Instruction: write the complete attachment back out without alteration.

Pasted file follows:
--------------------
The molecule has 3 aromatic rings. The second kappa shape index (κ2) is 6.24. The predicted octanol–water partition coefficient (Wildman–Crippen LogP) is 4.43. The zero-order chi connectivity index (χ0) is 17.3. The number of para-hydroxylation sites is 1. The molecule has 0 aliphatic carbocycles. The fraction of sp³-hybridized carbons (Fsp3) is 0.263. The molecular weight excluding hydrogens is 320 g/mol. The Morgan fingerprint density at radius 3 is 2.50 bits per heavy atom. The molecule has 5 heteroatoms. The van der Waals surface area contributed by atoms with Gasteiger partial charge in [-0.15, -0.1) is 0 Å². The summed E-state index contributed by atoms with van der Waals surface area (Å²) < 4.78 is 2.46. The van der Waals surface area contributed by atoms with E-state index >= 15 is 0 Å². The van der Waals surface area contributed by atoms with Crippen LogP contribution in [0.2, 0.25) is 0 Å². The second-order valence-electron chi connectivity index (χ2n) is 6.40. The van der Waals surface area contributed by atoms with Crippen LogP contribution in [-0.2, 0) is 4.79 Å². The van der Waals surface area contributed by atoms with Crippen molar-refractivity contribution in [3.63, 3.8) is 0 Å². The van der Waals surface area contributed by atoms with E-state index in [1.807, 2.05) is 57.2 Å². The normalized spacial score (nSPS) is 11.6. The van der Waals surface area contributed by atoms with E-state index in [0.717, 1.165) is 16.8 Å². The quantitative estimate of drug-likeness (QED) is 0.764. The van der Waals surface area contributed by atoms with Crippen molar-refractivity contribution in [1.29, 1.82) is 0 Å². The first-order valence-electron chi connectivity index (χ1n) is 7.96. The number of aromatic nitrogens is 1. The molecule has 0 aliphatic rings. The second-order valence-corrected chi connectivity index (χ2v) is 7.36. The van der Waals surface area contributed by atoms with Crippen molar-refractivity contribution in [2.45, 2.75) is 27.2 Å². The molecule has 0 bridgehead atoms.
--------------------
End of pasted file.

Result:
The molecule has 3 aromatic rings. The second kappa shape index (κ2) is 6.24. The predicted octanol–water partition coefficient (Wildman–Crippen LogP) is 4.43. The zero-order chi connectivity index (χ0) is 17.3. The number of para-hydroxylation sites is 1. The molecule has 0 aliphatic carbocycles. The fraction of sp³-hybridized carbons (Fsp3) is 0.263. The molecular weight excluding hydrogens is 320 g/mol. The Morgan fingerprint density at radius 3 is 2.50 bits per heavy atom. The molecule has 5 heteroatoms. The van der Waals surface area contributed by atoms with Gasteiger partial charge in [-0.15, -0.1) is 0 Å². The summed E-state index contributed by atoms with van der Waals surface area (Å²) < 4.78 is 2.46. The van der Waals surface area contributed by atoms with E-state index >= 15 is 0 Å². The van der Waals surface area contributed by atoms with Crippen LogP contribution in [0.2, 0.25) is 0 Å². The second-order valence-electron chi connectivity index (χ2n) is 6.40. The van der Waals surface area contributed by atoms with Crippen LogP contribution in [-0.2, 0) is 4.79 Å². The van der Waals surface area contributed by atoms with Crippen molar-refractivity contribution in [3.63, 3.8) is 0 Å². The van der Waals surface area contributed by atoms with E-state index in [1.807, 2.05) is 57.2 Å². The normalized spacial score (nSPS) is 11.6. The van der Waals surface area contributed by atoms with E-state index in [0.717, 1.165) is 16.8 Å². The quantitative estimate of drug-likeness (QED) is 0.764. The van der Waals surface area contributed by atoms with Crippen molar-refractivity contribution in [1.29, 1.82) is 0 Å². The first-order valence-electron chi connectivity index (χ1n) is 7.96. The number of aromatic nitrogens is 1. The molecule has 0 aliphatic rings. The second-order valence-corrected chi connectivity index (χ2v) is 7.36. The van der Waals surface area contributed by atoms with Crippen molar-refractivity contribution in [2.45, 2.75) is 27.2 Å². The molecule has 0 bridgehead atoms.